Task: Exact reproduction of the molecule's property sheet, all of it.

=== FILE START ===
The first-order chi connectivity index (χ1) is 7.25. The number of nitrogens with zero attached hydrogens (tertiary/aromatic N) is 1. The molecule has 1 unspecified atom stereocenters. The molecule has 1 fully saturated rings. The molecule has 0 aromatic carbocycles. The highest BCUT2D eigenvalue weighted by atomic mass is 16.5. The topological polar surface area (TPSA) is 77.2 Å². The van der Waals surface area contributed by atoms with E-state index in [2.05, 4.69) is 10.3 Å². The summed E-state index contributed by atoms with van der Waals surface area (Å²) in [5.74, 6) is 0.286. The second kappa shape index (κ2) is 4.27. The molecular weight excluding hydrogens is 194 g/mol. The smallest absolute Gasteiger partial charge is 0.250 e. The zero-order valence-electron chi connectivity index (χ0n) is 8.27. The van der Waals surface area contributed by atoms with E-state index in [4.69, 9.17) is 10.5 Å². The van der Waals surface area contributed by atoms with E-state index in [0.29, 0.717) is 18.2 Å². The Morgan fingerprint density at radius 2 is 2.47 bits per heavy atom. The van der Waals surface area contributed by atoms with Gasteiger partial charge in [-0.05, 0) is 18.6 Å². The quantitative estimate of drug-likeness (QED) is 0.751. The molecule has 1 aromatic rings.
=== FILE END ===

The first-order chi connectivity index (χ1) is 7.25. The number of nitrogens with zero attached hydrogens (tertiary/aromatic N) is 1. The molecule has 1 unspecified atom stereocenters. The molecule has 1 fully saturated rings. The molecule has 0 aromatic carbocycles. The highest BCUT2D eigenvalue weighted by atomic mass is 16.5. The topological polar surface area (TPSA) is 77.2 Å². The van der Waals surface area contributed by atoms with E-state index in [2.05, 4.69) is 10.3 Å². The summed E-state index contributed by atoms with van der Waals surface area (Å²) in [5.74, 6) is 0.286. The second kappa shape index (κ2) is 4.27. The molecular weight excluding hydrogens is 194 g/mol. The smallest absolute Gasteiger partial charge is 0.250 e. The zero-order valence-electron chi connectivity index (χ0n) is 8.27. The van der Waals surface area contributed by atoms with E-state index in [4.69, 9.17) is 10.5 Å². The van der Waals surface area contributed by atoms with E-state index in [0.29, 0.717) is 18.2 Å². The Morgan fingerprint density at radius 2 is 2.47 bits per heavy atom. The van der Waals surface area contributed by atoms with Gasteiger partial charge in [-0.05, 0) is 18.6 Å². The quantitative estimate of drug-likeness (QED) is 0.751. The molecule has 1 aromatic rings.